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I found that my Model.create! statements were taking a very long time to run when I added a large number of records at once. Looked at ActiveRecord-Import but it didn't work with an array of hashes (which is what I have and which I think is pretty common). How can I improve the performance?

5

7 Answers 7

24

Use the activerecord-import gem. Let us say you are reading a CSV file and generating a Product catalogue and you want to insert records in batches of 1000:

batch,batch_size = [], 1_000 
CSV.foreach("/data/new_products.csv", :headers => true) do |row|
  batch << Product.new(row)

  if batch.size >= batch_size
    Product.import batch
    batch = []
  end
end
Product.import batch
5
  • 3
    I did mention activerecord-import in my answer, but it does not address my specific case, which is an array of hashes (I believe this to be a very typical use case; it certainly was for me). Bottom line: if ar-import had support for an array of hashes I would have used it and not written my own code. I put this out there as another alternative.
    – Jack R-G
    Mar 11, 2013 at 2:54
  • 2
    I missed your mention of activerecord-import. The example I have given deals with array of hashes(The csv row is a hash). If you already have the array of hashes you can process them using the technique used above. Mar 11, 2013 at 6:30
  • 2
    Looking into this in the active record docs and found that there's actually built in functionality to support that in the create method # Creating an Array of new objects using a block, where the block is executed for each object: User.create([{ :first_name => 'Jamie' }, { :first_name => 'Jeremy' }]) do |u|     u.is_admin = false   end
    – Máté
    Jul 31, 2013 at 11:22
  • 2
    @matov That's true but inefficient. It generates one SQL Insert for each record. Try doing that with 10000 records -- it's rather slow.
    – Jack R-G
    Apr 14, 2014 at 17:38
  • @JackR-G yeah, I'm aware. there are gems to support that sort of functionality, like activerecord-import you mentioned but I found that not good enough when you deal with larger data sets.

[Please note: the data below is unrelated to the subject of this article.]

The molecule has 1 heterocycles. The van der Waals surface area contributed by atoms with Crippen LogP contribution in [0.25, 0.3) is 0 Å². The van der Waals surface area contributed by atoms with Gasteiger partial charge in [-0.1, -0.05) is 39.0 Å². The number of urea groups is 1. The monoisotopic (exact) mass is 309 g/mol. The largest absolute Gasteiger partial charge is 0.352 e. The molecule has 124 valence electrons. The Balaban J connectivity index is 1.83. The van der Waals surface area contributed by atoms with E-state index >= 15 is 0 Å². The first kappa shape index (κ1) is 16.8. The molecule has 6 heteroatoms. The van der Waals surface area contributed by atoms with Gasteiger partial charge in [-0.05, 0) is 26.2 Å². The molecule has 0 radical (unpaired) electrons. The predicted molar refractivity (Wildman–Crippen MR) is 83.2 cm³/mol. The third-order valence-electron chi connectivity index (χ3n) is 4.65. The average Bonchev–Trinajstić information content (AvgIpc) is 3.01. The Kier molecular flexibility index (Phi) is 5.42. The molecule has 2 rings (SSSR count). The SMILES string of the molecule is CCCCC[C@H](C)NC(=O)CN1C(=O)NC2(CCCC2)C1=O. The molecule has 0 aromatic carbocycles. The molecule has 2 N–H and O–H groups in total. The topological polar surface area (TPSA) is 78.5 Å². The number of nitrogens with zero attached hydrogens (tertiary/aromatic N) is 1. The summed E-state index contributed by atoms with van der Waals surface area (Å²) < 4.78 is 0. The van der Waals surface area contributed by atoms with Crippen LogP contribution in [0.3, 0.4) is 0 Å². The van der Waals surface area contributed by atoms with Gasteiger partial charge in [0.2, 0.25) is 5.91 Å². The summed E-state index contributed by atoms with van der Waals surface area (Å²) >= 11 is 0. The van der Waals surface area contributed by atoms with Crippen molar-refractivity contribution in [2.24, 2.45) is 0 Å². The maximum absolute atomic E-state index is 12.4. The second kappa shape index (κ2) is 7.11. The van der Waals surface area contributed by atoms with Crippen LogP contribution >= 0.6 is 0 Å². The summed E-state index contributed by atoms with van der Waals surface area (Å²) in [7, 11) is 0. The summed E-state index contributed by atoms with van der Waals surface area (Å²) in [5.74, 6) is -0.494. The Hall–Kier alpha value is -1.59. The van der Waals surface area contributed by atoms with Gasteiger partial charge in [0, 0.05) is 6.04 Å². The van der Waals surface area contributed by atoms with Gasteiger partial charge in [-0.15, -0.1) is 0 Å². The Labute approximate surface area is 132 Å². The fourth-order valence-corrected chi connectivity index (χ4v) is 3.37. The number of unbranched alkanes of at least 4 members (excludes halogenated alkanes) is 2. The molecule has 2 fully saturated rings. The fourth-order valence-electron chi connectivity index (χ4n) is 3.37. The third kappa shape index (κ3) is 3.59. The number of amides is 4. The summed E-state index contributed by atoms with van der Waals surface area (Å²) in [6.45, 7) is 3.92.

– Máté
    May 15, 2014 at 11:37
12

Thanks to Chris Heald @cheald for his 2009 article, with showed me that the best way to go was the multi-row insert command.

Added the following code to my initializers/active_record.rb file, changed my Model.create!(...) calls to Model.import!(...) and away it goes. A couple caveats:

1) It does not validate the data.
2) It uses the form of the SQL INSERT command that reads like ...

INSERT INTO <table> (field-1, field-2, ...) 
       VALUES (value-1-1, value-1-2, ...), (value-2-1, value-2-2, ...), ...`

... which may not be the correct syntax for all databases, but it works with Postgres. It would not be difficult to alter the code for the appropriate syntax for your SQL version.

In my particular case, inserting 19K+ records into a simple table on my development machine (MacBook Pro with 8GB RAM, 2.4GHz Intel Core i5 and and SSD) went from 223 seconds using 'model.create!' to 7.2 seconds using a 'model.import!'.

class ActiveRecord::Base

  def self.import!(record_list)
    raise ArgumentError "record_list not an Array of Hashes" unless record_list.is_a?(Array) && record_list.all? {|rec| rec.is_a? Hash }
    key_list, value_list = convert_record_list(record_list)